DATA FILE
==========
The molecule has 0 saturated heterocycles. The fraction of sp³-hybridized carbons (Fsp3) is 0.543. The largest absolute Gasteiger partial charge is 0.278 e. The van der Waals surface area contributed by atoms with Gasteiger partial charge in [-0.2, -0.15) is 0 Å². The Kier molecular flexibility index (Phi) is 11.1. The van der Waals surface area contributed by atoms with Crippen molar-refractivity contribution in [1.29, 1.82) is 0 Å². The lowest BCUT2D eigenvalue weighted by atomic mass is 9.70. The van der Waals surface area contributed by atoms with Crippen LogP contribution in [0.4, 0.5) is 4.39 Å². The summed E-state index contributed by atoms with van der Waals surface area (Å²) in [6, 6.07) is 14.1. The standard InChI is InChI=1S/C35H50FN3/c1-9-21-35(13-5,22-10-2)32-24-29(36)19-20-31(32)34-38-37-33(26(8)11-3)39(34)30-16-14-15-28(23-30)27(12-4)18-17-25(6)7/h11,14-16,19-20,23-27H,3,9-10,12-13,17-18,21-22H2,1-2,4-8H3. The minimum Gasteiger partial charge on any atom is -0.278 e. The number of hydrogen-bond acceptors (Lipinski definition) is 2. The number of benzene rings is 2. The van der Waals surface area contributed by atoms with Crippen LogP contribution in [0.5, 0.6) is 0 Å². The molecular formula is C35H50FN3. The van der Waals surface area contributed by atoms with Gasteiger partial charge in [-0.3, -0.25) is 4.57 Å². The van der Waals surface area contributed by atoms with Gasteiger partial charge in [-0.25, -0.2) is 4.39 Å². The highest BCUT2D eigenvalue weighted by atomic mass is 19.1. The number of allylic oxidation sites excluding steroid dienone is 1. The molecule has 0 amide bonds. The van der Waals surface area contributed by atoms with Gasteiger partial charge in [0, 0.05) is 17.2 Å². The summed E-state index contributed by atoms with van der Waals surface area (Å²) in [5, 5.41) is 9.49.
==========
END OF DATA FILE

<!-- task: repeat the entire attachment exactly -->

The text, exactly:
The molecule has 0 saturated heterocycles. The fraction of sp³-hybridized carbons (Fsp3) is 0.543. The largest absolute Gasteiger partial charge is 0.278 e. The van der Waals surface area contributed by atoms with Gasteiger partial charge in [-0.2, -0.15) is 0 Å². The Kier molecular flexibility index (Phi) is 11.1. The van der Waals surface area contributed by atoms with Crippen molar-refractivity contribution in [1.29, 1.82) is 0 Å². The lowest BCUT2D eigenvalue weighted by atomic mass is 9.70. The van der Waals surface area contributed by atoms with Crippen LogP contribution in [0.4, 0.5) is 4.39 Å². The summed E-state index contributed by atoms with van der Waals surface area (Å²) in [6, 6.07) is 14.1. The standard InChI is InChI=1S/C35H50FN3/c1-9-21-35(13-5,22-10-2)32-24-29(36)19-20-31(32)34-38-37-33(26(8)11-3)39(34)30-16-14-15-28(23-30)27(12-4)18-17-25(6)7/h11,14-16,19-20,23-27H,3,9-10,12-13,17-18,21-22H2,1-2,4-8H3. The minimum Gasteiger partial charge on any atom is -0.278 e. The number of hydrogen-bond acceptors (Lipinski definition) is 2. The number of benzene rings is 2. The van der Waals surface area contributed by atoms with Crippen LogP contribution in [0.5, 0.6) is 0 Å². The molecular formula is C35H50FN3. The van der Waals surface area contributed by atoms with Gasteiger partial charge in [-0.3, -0.25) is 4.57 Å². The van der Waals surface area contributed by atoms with Gasteiger partial charge in [-0.25, -0.2) is 4.39 Å². The highest BCUT2D eigenvalue weighted by atomic mass is 19.1. The number of allylic oxidation sites excluding steroid dienone is 1. The molecule has 0 amide bonds. The van der Waals surface area contributed by atoms with Gasteiger partial charge in [0, 0.05) is 17.2 Å². The summed E-state index contributed by atoms with van der Waals surface area (Å²) in [5, 5.41) is 9.49.